Posted by Charles II on February 13, 2012
It should scandalize all of us, whether hawks or peaceniks. Defense contractors are making enormous profits because there are no effective cost controls in place. They tell the government to pay so-and-so much, and the government does–without even checking that the exp. They are endangering it by guaranteeing that there will be backlash against defense spending.
Dina Rasor has a piece out on t/o (it’s a few months old) in which she interviews Director of Defense Pricing Shay Assad on what is called “should cost pricing.”
…there are very few people left in the DoD and in the United States who really know how to do the traditional should cost studies that made US manufacturing so effective 40 years ago. The DoD has spent years making sure those types of industrial engineers were purged from the system and all traces of should cost were swept away. Assad vows to train and rebuild a professional corps who can do real should-cost studies on weapons and make it a permanent fixture on how we price weapons. He said that he was “absolutely” going to purge the historical pricing system in the DoD for good.
The Japanese still have some should-cost methodology left and they should be used as a template. The DoD should go into its archives of the work of DoD whistleblower Ernest Fitzgerald, who worked his whole career to establish should cost. His past should-cost studies on various weapons would also be an important template for future genuine should-cost studies.
•The contractors generally don’t do these types of studies anymore and thrive on keeping their records on pricing, audits and payments in chaos so they can’t be closely monitored either by the DoD or by government lawsuits.
I would not be surprised if one-third of the cost of most weapons systems isn’t waste. Ironically, the contractors only get a fraction of what is wasted. It would be less expensive if we offered them higher profit margins on honest costs.
Posted in deficit, military | 1 Comment »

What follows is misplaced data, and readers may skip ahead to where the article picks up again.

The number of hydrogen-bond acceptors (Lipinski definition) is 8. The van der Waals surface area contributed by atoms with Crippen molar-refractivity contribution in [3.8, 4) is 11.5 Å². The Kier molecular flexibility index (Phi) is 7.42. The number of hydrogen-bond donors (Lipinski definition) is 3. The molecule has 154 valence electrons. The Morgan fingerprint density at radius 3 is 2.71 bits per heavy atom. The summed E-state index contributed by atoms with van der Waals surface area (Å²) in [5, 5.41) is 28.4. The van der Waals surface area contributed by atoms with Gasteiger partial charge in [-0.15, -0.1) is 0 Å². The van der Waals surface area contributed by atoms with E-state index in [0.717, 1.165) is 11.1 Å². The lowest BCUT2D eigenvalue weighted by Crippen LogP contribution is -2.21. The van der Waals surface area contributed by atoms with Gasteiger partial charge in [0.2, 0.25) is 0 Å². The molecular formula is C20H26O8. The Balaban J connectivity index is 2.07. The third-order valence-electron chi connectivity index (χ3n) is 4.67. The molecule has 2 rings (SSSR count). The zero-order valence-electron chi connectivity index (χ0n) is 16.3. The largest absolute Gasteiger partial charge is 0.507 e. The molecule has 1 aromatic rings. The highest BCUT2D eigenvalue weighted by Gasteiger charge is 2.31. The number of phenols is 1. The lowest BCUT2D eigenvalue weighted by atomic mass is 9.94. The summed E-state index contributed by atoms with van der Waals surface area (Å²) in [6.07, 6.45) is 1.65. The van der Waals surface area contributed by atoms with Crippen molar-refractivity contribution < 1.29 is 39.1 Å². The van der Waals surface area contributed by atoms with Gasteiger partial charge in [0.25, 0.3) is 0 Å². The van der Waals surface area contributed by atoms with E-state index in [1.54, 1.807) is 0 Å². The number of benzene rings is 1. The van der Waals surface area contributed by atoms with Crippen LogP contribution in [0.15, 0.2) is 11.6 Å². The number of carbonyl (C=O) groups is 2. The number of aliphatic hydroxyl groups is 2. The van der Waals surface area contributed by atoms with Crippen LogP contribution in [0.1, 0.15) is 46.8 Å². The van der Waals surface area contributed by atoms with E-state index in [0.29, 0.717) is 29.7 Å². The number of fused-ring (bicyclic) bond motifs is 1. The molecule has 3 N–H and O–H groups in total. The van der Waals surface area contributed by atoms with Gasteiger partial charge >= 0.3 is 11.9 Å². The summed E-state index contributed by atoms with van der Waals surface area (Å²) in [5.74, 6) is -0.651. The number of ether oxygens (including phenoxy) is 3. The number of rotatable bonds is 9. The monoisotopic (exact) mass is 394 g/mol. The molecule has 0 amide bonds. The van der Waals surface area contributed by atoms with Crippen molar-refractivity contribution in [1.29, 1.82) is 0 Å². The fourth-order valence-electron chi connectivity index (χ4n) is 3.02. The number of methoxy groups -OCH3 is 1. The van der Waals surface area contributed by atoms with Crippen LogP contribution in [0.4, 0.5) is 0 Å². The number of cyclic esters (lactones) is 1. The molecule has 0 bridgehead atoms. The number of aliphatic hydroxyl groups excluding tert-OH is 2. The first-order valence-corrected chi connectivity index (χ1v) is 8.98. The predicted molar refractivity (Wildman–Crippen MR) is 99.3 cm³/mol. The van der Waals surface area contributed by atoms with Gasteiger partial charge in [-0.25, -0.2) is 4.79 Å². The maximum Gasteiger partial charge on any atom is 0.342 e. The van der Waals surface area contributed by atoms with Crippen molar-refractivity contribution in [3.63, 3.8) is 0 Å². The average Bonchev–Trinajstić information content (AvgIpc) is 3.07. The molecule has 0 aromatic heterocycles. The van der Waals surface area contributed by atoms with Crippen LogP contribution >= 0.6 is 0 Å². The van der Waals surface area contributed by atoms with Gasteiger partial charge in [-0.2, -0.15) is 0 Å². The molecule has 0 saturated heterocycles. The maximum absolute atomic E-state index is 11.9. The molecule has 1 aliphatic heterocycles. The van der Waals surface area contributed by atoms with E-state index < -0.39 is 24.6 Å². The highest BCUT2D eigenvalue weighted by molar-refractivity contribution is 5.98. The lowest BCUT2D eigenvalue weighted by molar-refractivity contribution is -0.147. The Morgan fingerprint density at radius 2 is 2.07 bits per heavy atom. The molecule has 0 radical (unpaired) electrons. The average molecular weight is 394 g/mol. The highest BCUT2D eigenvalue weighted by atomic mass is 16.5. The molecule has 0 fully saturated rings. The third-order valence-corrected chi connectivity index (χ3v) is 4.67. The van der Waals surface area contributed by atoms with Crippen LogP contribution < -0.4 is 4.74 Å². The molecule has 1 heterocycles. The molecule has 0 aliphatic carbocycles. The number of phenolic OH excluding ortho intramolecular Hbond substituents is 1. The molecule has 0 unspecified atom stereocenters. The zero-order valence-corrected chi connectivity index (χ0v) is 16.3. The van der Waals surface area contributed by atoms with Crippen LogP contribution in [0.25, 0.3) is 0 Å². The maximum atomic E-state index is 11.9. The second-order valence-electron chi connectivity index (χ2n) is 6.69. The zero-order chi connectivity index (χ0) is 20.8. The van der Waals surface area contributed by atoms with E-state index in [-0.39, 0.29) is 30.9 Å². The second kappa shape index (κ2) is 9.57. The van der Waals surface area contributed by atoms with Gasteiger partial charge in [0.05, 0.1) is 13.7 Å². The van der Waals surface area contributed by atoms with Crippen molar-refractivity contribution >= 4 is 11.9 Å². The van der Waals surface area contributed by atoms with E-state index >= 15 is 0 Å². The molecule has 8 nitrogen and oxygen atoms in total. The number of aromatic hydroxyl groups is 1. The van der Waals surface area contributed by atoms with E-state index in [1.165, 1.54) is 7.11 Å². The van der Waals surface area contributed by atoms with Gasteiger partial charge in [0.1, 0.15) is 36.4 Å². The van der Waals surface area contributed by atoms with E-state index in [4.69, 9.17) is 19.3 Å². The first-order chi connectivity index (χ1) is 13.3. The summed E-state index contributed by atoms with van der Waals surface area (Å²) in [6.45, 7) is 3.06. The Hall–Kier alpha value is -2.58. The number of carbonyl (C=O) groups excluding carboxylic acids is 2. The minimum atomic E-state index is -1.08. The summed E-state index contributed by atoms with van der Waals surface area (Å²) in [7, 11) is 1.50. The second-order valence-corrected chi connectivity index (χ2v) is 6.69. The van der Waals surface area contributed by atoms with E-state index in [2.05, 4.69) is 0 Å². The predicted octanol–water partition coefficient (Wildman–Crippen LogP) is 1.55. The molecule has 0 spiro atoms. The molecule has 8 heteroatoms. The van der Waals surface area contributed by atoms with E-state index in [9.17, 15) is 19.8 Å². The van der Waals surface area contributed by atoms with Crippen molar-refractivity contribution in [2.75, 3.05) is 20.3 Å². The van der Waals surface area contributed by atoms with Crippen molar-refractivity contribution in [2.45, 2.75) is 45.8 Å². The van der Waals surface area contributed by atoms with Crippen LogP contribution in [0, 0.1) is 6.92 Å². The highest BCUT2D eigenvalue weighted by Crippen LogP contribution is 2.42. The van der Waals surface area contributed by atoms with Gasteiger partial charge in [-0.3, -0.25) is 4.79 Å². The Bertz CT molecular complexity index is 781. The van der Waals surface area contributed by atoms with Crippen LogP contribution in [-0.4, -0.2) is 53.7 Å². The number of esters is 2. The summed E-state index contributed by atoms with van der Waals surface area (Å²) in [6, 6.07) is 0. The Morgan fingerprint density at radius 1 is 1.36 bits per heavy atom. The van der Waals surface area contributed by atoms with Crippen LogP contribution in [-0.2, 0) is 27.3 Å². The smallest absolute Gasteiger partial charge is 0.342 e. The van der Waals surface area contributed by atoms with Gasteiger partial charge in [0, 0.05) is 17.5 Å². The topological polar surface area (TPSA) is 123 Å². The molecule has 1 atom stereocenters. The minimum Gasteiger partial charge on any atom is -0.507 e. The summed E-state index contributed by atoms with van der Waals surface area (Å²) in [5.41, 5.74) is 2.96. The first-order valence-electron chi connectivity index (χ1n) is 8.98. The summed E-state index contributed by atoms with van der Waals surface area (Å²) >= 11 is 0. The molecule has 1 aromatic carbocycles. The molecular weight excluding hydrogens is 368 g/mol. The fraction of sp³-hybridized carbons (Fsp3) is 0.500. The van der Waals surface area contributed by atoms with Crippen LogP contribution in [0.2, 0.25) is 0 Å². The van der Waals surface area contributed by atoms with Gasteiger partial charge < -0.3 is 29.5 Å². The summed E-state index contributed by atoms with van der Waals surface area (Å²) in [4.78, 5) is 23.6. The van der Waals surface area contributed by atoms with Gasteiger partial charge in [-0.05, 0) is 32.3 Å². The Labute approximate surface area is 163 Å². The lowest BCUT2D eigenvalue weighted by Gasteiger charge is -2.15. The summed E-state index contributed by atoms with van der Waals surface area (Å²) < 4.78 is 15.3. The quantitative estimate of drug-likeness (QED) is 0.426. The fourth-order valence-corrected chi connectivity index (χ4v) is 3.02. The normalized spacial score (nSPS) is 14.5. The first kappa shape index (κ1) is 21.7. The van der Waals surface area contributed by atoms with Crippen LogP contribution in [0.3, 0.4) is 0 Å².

Posted by Phoenix Woman on February 13, 2012
Gag. Not only is the mortgage settlement far, far less than what is just, and not only does it give the banks the ability to forge (erm, “robosign”) signatures on documents for $2000 a signature, and not only will it be paid for out of our pension funds, but guess what? Before the thing’s even been made official, state governments are already planning how they’re going to steal the money so they can use it to paper over holes in state budgets rather than making rich people actually pay taxes:
Obviously, higher education is important, and fiscal transfers to the states should be a regular part of this recovery. But this is a fund paid by banks – the only hard payment in the settlement – ostensibly designed to aid homeowners in a variety of ways. It’s not meant to be a special kitty for whatever budget priority state leaders see fit to use it on. In Missouri, every dollar diverted to higher education means a dollar less for a mediation counselor to put banks and homeowners seeking modifications in the same room, or a dollar less for legal aid for a foreclosure victim, or a dollar less for anti-blight programs to clean up neighborhoods with vacant properties. That undermines the entire point of the settlement and deprives the victims of restitution.
And it’s not like Missouri has no other ways to fill that budget gap. For one, as Think Progress notes, they can stop handing out tax credits to corporations. You can see the settlement, if you will, as funding those tax credits.
Missouri’s governor, Jay Nixon — a Democrat, no less — wants to steal $40 million this way, rather than end the corporate tax credit loophole. That’s even worse than Scott Walker’s plan to steal $26 million from Wisconsin’s share of the settlement.
Posted in Uncategorized | Comments Off on The Incredible Shrinking Mortgage Settlement Screwjob